Also, as an added bi-product, your speedometer will read slow and your odometer will tick over at a slower rate. For instance my Audi’s speedometer reads roughly 10% low, so while it looks to me like I’m doing 80 like a good Southern Californian should, I’m actually speeding along at 88 MPH. And not the cool, time travelling 88 MPH, it’s more like the “here’s your court date” 88 MPH.

Lift kits VS leveling kits:

ReadyLift Ford Ranger Leveling Kit

You can read my full write-up on this here, but essentially a leveling kit is just a small lift for the front of your vehicle to bring the height of your front suspension level with the rear. Trucks especially tend to leave the factory sitting like a stink bug with the rear end sitting higher than the front. This is done so that your truck doesn’t sag in the rear when you add a decently heavy load. Leveling kits are typically done with spacers above the front coil springs, making installation easy, keeping cost down, and mostly maintaining factory driving characteristics.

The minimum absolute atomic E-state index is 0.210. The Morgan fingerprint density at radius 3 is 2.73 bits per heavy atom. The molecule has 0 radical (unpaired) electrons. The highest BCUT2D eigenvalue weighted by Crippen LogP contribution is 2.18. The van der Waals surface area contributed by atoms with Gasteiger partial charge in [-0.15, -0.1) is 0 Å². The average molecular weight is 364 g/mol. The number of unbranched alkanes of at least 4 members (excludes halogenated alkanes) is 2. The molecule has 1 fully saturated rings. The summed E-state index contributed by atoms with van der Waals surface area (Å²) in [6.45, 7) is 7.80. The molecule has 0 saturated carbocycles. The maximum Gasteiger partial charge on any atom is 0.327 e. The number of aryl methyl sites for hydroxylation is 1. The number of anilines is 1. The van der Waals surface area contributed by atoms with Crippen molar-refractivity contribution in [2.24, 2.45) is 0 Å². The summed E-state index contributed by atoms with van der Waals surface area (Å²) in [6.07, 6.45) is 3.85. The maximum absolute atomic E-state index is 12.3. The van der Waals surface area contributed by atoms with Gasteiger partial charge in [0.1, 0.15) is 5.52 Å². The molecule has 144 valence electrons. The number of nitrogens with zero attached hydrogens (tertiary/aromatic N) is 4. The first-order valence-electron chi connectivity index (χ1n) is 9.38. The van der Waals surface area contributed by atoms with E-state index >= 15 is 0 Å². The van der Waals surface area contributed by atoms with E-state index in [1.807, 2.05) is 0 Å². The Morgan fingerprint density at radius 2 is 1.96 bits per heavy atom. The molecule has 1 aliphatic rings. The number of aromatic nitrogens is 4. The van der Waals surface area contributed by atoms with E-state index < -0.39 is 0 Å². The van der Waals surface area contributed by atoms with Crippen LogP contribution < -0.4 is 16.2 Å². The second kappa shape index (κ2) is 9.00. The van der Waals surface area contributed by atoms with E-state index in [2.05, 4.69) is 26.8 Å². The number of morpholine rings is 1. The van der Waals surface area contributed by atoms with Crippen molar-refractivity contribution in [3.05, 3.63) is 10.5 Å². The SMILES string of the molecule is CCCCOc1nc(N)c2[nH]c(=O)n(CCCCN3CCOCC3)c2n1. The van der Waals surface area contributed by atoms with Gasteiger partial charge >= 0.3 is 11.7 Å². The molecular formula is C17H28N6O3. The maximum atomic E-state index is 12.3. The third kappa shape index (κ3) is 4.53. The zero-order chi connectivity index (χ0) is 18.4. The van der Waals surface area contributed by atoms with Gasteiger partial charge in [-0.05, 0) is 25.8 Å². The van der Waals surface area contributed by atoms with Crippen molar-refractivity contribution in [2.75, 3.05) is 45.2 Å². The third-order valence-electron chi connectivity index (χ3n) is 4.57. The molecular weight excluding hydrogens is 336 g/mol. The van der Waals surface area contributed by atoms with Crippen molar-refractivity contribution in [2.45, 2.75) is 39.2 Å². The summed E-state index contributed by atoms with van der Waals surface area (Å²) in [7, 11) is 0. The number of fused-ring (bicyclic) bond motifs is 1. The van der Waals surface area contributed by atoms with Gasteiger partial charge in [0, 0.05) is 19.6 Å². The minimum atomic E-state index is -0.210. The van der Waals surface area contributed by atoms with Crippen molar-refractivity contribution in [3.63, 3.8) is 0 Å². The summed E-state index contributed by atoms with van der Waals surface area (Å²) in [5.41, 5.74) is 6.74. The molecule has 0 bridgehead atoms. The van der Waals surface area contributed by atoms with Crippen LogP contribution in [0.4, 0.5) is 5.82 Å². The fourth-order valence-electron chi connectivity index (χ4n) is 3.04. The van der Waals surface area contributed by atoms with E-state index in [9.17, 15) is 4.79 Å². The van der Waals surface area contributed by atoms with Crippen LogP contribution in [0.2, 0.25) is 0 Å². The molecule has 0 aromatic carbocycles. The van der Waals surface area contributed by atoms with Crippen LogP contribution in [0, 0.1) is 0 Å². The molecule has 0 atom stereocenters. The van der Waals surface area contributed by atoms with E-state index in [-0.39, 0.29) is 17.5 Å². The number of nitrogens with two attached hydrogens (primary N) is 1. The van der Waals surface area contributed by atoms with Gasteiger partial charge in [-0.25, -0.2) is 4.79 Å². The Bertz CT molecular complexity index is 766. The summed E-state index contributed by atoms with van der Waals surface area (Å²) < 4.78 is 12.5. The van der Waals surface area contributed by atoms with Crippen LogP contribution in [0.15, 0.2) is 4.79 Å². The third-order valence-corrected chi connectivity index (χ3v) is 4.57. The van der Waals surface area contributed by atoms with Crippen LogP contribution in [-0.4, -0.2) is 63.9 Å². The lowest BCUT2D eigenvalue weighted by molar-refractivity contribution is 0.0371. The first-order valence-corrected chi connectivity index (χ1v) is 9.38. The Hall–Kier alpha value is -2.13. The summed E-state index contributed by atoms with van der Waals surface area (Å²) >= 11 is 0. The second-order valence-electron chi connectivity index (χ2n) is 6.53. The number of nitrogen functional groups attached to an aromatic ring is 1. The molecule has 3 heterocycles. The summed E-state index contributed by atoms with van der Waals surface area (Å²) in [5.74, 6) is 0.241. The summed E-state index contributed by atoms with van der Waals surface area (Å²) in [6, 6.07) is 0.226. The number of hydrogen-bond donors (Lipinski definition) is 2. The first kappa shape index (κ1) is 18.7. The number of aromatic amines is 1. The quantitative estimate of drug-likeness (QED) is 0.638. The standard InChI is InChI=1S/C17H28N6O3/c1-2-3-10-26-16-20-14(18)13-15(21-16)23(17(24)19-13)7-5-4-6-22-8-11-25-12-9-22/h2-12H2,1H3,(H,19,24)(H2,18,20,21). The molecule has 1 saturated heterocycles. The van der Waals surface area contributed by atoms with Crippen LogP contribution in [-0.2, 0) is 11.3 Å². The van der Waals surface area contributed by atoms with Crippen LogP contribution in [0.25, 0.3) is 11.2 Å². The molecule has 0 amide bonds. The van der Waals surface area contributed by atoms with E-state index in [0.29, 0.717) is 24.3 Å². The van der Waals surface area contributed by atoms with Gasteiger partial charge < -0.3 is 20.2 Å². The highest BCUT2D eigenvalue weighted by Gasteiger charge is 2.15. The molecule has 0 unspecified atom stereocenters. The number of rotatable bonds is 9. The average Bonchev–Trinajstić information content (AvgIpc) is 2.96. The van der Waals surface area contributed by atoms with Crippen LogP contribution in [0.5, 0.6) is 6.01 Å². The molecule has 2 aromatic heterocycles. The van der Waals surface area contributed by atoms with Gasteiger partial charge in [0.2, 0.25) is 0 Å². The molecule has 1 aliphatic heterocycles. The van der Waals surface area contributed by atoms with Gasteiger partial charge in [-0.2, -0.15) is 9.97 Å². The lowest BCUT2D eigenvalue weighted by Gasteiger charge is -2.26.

A lift kit on the other hand will typically raise the front and rear both — often times lifting the front an inch or two more than the rear in order to still achieve that leveling effect. This can be done with spacers as well, could be a set of height adjustable coil overs, or could be a complete rework of your rig’s suspension. This all depends on what you want to achieve as well as how deep your pockets are.

Body lift VS suspension lift:

Daystar body lift kit.

Here’s one that will get purists riled up. If you want to talk looks over performance, this is the classic one people have been arguing over forever. While a suspension lift will actually change or work with your suspension components (shocks, springs, control arms, etc), a body lift instead puts spacers between the frame and the body. The ONLY function here is to sit up higher and fit bigger tires — sometimes at the cost of leaving a visible gap between the body and the frame that you can see right through.